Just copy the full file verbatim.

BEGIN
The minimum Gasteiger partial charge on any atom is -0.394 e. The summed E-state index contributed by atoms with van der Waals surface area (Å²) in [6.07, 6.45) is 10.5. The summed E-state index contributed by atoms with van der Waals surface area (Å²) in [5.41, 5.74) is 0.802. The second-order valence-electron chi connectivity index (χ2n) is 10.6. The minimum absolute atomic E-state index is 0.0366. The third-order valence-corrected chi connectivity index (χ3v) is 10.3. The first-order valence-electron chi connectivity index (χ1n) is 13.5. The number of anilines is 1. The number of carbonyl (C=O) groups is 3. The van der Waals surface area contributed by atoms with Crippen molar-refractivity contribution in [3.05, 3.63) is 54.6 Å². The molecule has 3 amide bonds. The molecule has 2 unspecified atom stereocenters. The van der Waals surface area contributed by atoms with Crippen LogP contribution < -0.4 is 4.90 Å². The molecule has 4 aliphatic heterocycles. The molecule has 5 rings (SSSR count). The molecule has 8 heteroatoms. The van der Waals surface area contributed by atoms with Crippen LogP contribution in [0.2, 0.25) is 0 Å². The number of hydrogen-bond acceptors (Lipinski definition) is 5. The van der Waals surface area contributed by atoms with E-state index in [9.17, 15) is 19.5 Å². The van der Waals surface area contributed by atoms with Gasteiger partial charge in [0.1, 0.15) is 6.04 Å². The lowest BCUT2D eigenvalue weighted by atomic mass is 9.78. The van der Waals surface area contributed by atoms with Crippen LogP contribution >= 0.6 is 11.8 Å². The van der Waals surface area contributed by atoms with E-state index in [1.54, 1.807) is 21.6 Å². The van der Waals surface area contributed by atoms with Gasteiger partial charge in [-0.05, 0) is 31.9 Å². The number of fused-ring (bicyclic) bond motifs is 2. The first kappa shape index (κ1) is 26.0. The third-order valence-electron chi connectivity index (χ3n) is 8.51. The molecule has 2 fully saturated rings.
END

The minimum Gasteiger partial charge on any atom is -0.394 e. The summed E-state index contributed by atoms with van der Waals surface area (Å²) in [6.07, 6.45) is 10.5. The summed E-state index contributed by atoms with van der Waals surface area (Å²) in [5.41, 5.74) is 0.802. The second-order valence-electron chi connectivity index (χ2n) is 10.6. The minimum absolute atomic E-state index is 0.0366. The third-order valence-corrected chi connectivity index (χ3v) is 10.3. The first-order valence-electron chi connectivity index (χ1n) is 13.5. The number of anilines is 1. The number of carbonyl (C=O) groups is 3. The van der Waals surface area contributed by atoms with Crippen molar-refractivity contribution in [3.05, 3.63) is 54.6 Å². The molecule has 3 amide bonds. The molecule has 2 unspecified atom stereocenters. The van der Waals surface area contributed by atoms with Crippen LogP contribution < -0.4 is 4.90 Å². The molecule has 4 aliphatic heterocycles. The molecule has 5 rings (SSSR count). The molecule has 8 heteroatoms. The van der Waals surface area contributed by atoms with Crippen LogP contribution in [0.2, 0.25) is 0 Å². The number of hydrogen-bond acceptors (Lipinski definition) is 5. The van der Waals surface area contributed by atoms with E-state index in [9.17, 15) is 19.5 Å². The van der Waals surface area contributed by atoms with Gasteiger partial charge in [0.1, 0.15) is 6.04 Å². The lowest BCUT2D eigenvalue weighted by atomic mass is 9.78. The van der Waals surface area contributed by atoms with Crippen LogP contribution >= 0.6 is 11.8 Å². The van der Waals surface area contributed by atoms with E-state index in [1.54, 1.807) is 21.6 Å². The van der Waals surface area contributed by atoms with Gasteiger partial charge in [-0.05, 0) is 31.9 Å². The number of fused-ring (bicyclic) bond motifs is 2. The first kappa shape index (κ1) is 26.0. The third-order valence-electron chi connectivity index (χ3n) is 8.51. The molecule has 2 fully saturated rings.